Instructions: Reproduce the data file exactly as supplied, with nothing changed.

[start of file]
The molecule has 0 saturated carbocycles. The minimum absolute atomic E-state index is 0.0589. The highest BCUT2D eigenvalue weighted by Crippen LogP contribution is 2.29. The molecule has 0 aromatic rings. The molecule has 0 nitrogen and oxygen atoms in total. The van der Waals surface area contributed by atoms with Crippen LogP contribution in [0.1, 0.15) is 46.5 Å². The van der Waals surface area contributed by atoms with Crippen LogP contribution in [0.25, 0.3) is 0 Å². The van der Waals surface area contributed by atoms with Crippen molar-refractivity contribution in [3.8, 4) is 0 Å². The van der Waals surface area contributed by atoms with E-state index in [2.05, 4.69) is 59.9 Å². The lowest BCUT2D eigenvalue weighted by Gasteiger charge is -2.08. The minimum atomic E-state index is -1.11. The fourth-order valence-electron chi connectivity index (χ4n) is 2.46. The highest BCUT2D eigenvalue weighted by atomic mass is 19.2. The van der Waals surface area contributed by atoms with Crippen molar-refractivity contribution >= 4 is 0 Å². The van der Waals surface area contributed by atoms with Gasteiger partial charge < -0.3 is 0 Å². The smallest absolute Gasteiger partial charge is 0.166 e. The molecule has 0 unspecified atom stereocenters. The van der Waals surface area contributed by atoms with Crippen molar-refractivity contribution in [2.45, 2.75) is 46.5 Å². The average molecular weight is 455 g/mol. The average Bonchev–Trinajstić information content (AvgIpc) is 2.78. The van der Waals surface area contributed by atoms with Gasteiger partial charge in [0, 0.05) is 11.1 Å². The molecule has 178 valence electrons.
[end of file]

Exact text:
The molecule has 0 saturated carbocycles. The minimum absolute atomic E-state index is 0.0589. The highest BCUT2D eigenvalue weighted by Crippen LogP contribution is 2.29. The molecule has 0 aromatic rings. The molecule has 0 nitrogen and oxygen atoms in total. The van der Waals surface area contributed by atoms with Crippen LogP contribution in [0.1, 0.15) is 46.5 Å². The van der Waals surface area contributed by atoms with Crippen LogP contribution in [0.25, 0.3) is 0 Å². The van der Waals surface area contributed by atoms with Crippen molar-refractivity contribution in [3.8, 4) is 0 Å². The van der Waals surface area contributed by atoms with E-state index in [2.05, 4.69) is 59.9 Å². The lowest BCUT2D eigenvalue weighted by Gasteiger charge is -2.08. The minimum atomic E-state index is -1.11. The fourth-order valence-electron chi connectivity index (χ4n) is 2.46. The highest BCUT2D eigenvalue weighted by atomic mass is 19.2. The van der Waals surface area contributed by atoms with Crippen molar-refractivity contribution >= 4 is 0 Å². The van der Waals surface area contributed by atoms with Gasteiger partial charge < -0.3 is 0 Å². The smallest absolute Gasteiger partial charge is 0.166 e. The molecule has 0 unspecified atom stereocenters. The van der Waals surface area contributed by atoms with Crippen molar-refractivity contribution in [2.45, 2.75) is 46.5 Å². The average molecular weight is 455 g/mol. The average Bonchev–Trinajstić information content (AvgIpc) is 2.78. The van der Waals surface area contributed by atoms with Gasteiger partial charge in [0, 0.05) is 11.1 Å². The molecule has 178 valence electrons.